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J Neurosci. 2013 Jan 9;33(2):761-75. doi: 10.1523/JNEUROSCI.3896-12.2013.

Postsynaptic ERG potassium channels limit muscle excitability to allow distinct egg-laying behavior states in Caenorhabditis elegans.

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Department of Molecular Biophysics and Biochemistry, Yale University, New Haven, Connecticut 06520-8024, USA.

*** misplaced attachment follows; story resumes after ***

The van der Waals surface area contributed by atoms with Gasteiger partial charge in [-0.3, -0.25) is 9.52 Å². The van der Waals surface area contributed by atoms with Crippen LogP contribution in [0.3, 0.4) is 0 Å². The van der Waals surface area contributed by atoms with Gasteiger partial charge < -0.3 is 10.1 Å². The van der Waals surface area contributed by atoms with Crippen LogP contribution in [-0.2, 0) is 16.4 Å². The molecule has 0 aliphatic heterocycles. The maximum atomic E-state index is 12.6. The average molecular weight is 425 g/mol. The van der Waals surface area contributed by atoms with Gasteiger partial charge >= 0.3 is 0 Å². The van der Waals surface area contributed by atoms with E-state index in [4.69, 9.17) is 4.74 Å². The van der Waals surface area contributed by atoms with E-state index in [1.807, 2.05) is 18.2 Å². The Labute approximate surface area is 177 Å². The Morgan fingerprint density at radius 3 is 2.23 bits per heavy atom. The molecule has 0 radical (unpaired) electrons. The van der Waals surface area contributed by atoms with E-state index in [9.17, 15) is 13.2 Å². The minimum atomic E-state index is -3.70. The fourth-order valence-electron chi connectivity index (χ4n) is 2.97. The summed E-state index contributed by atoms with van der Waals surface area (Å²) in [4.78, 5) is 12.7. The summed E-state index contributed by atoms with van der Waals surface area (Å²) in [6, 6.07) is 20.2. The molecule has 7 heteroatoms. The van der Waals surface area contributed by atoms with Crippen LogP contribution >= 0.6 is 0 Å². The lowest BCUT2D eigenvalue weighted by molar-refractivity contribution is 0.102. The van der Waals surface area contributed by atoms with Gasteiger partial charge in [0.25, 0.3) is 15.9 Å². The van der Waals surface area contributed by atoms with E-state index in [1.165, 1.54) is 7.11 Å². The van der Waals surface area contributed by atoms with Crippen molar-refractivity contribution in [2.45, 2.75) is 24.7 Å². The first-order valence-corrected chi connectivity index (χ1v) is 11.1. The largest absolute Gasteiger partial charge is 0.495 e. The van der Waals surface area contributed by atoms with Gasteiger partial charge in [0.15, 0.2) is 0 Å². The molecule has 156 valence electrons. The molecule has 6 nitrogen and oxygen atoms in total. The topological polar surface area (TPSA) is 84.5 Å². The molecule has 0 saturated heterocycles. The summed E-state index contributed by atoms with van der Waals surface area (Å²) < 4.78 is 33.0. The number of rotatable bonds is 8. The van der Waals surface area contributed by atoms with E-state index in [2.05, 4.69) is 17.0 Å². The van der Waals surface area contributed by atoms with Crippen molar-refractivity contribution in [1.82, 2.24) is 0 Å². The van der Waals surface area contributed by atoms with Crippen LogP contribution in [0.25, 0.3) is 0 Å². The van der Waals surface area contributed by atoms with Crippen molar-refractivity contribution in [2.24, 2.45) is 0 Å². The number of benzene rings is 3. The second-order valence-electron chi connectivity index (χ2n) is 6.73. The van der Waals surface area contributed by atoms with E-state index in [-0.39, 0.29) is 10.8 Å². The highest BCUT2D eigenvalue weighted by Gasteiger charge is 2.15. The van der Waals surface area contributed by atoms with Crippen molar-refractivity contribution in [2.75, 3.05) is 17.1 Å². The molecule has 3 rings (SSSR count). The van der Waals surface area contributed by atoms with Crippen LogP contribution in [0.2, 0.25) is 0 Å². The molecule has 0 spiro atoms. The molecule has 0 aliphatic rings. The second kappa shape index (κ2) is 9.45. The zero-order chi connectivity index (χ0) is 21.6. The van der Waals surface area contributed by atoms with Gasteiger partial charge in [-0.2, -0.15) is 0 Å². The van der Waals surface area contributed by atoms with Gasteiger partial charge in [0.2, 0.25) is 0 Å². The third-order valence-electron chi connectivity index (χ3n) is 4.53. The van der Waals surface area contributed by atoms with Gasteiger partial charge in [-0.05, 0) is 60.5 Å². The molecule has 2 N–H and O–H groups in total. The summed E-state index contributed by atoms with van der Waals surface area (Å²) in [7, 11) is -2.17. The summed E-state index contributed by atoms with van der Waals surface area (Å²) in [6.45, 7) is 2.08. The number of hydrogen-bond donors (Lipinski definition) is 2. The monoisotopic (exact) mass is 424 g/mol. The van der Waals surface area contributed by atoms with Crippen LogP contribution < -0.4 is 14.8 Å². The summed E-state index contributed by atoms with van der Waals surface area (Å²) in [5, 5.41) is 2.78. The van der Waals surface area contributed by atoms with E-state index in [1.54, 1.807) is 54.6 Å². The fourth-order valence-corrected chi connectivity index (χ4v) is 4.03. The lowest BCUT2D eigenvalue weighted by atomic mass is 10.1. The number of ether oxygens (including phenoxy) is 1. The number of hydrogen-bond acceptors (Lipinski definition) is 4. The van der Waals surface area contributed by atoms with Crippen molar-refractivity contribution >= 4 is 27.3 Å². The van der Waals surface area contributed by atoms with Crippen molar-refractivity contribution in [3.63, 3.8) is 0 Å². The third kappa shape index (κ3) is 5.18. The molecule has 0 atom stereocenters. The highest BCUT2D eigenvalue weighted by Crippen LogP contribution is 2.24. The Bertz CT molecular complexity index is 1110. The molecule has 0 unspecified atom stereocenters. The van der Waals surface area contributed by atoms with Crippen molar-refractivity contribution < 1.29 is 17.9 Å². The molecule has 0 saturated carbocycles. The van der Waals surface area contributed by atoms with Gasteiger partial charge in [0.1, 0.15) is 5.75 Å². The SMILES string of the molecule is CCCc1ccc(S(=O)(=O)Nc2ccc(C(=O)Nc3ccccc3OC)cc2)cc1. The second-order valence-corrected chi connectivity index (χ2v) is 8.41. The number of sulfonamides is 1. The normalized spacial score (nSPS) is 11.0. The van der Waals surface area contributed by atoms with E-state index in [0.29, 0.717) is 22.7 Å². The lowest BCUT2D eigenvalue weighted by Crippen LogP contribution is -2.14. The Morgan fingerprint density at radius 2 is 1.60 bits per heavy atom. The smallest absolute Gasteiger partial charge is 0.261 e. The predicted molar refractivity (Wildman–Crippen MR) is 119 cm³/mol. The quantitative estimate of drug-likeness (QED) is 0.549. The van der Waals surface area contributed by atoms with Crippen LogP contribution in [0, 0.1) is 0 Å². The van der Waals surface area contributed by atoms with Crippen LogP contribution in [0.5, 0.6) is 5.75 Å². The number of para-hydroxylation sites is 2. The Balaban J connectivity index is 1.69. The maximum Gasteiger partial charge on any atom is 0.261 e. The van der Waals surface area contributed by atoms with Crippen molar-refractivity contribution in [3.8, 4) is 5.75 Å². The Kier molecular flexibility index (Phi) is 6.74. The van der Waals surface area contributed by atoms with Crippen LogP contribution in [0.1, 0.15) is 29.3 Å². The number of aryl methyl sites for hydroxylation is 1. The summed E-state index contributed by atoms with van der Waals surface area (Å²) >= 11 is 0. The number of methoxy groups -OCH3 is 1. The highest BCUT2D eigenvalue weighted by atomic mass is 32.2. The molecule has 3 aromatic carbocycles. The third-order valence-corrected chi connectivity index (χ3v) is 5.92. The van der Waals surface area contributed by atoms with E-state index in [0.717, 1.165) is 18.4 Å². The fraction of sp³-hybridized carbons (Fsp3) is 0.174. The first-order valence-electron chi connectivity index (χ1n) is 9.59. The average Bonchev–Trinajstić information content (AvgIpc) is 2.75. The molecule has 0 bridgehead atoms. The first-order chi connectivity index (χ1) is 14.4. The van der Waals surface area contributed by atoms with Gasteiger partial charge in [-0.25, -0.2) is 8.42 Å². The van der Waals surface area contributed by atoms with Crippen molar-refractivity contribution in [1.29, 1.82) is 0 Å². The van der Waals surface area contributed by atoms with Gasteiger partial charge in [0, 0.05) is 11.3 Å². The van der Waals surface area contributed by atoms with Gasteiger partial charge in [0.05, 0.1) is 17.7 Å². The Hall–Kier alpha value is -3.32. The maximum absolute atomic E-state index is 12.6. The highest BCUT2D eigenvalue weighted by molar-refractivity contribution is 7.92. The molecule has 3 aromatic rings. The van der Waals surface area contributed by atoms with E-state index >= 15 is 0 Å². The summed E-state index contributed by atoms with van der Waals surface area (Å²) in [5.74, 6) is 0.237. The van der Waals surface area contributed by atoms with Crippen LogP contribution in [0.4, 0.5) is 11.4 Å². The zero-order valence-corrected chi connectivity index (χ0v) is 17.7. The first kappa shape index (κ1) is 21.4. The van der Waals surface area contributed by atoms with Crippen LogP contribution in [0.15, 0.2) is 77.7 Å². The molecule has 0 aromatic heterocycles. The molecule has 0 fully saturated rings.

Caenorhabditis elegans regulates egg laying by alternating between an inactive phase and a serotonin-triggered active phase. We found that the conserved ERG [ether-a-go-go (EAG) related gene] potassium channel UNC-103 enables this two-state behavior by limiting excitability of the egg-laying muscles. Using both high-speed video recording and calcium imaging of egg-laying muscles in behaving animals, we found that the muscles appear to be excited at a particular phase of each locomotor body bend. During the inactive phase, this rhythmic excitation infrequently evokes calcium transients or contraction of the egg-laying muscles. During the serotonin-triggered active phase, however, these muscles are more excitable and each body bend is accompanied by a calcium transient that drives twitching or full contraction of the egg-laying muscles. We found that ERG-null mutants lay eggs too frequently, and that ERG function is necessary and sufficient in the egg-laying muscles to limit egg laying. ERG K(+) channels localize to postsynaptic sites in the egg-laying muscle, and mutants lacking ERG have more frequent calcium transients and contractions of the egg-laying muscles even during the inactive phase. Thus ERG channels set postsynaptic excitability at a threshold so that further adjustments of excitability by serotonin generate two distinct behavioral states.

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